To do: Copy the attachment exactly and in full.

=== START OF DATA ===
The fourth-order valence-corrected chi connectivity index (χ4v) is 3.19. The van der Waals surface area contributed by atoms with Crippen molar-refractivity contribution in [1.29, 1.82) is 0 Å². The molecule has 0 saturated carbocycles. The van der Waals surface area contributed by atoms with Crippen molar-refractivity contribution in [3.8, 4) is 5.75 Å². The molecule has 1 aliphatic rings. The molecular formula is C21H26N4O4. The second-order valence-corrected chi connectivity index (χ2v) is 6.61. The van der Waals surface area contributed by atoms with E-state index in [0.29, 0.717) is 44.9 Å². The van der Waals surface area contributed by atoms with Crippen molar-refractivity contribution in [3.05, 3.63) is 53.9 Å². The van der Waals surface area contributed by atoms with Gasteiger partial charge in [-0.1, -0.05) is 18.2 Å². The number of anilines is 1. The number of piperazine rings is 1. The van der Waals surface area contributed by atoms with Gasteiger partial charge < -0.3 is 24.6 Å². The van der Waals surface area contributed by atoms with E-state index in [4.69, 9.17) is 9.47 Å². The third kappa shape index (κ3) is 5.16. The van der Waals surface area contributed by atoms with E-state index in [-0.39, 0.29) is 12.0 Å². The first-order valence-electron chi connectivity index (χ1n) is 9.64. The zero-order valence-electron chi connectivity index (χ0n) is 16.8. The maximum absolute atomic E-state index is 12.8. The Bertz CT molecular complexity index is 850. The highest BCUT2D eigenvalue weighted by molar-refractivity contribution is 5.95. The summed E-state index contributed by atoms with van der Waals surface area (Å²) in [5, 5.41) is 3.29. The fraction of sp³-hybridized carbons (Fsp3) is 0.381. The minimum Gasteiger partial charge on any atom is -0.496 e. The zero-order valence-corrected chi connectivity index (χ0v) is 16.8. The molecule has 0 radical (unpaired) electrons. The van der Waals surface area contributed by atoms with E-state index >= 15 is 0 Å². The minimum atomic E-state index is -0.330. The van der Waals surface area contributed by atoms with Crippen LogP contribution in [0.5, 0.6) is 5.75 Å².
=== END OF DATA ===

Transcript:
The fourth-order valence-corrected chi connectivity index (χ4v) is 3.19. The van der Waals surface area contributed by atoms with Crippen molar-refractivity contribution in [1.29, 1.82) is 0 Å². The molecule has 0 saturated carbocycles. The van der Waals surface area contributed by atoms with Crippen molar-refractivity contribution in [3.8, 4) is 5.75 Å². The molecule has 1 aliphatic rings. The molecular formula is C21H26N4O4. The second-order valence-corrected chi connectivity index (χ2v) is 6.61. The van der Waals surface area contributed by atoms with E-state index in [0.29, 0.717) is 44.9 Å². The van der Waals surface area contributed by atoms with Crippen molar-refractivity contribution in [3.05, 3.63) is 53.9 Å². The van der Waals surface area contributed by atoms with Gasteiger partial charge in [-0.1, -0.05) is 18.2 Å². The number of anilines is 1. The number of piperazine rings is 1. The van der Waals surface area contributed by atoms with Gasteiger partial charge < -0.3 is 24.6 Å². The van der Waals surface area contributed by atoms with E-state index in [4.69, 9.17) is 9.47 Å². The third kappa shape index (κ3) is 5.16. The van der Waals surface area contributed by atoms with E-state index in [-0.39, 0.29) is 12.0 Å². The first-order valence-electron chi connectivity index (χ1n) is 9.64. The zero-order valence-electron chi connectivity index (χ0n) is 16.8. The maximum absolute atomic E-state index is 12.8. The Bertz CT molecular complexity index is 850. The highest BCUT2D eigenvalue weighted by molar-refractivity contribution is 5.95. The summed E-state index contributed by atoms with van der Waals surface area (Å²) in [5, 5.41) is 3.29. The fraction of sp³-hybridized carbons (Fsp3) is 0.381. The minimum Gasteiger partial charge on any atom is -0.496 e. The zero-order valence-corrected chi connectivity index (χ0v) is 16.8. The molecule has 0 radical (unpaired) electrons. The van der Waals surface area contributed by atoms with E-state index >= 15 is 0 Å². The minimum atomic E-state index is -0.330. The van der Waals surface area contributed by atoms with Crippen LogP contribution in [0.5, 0.6) is 5.75 Å².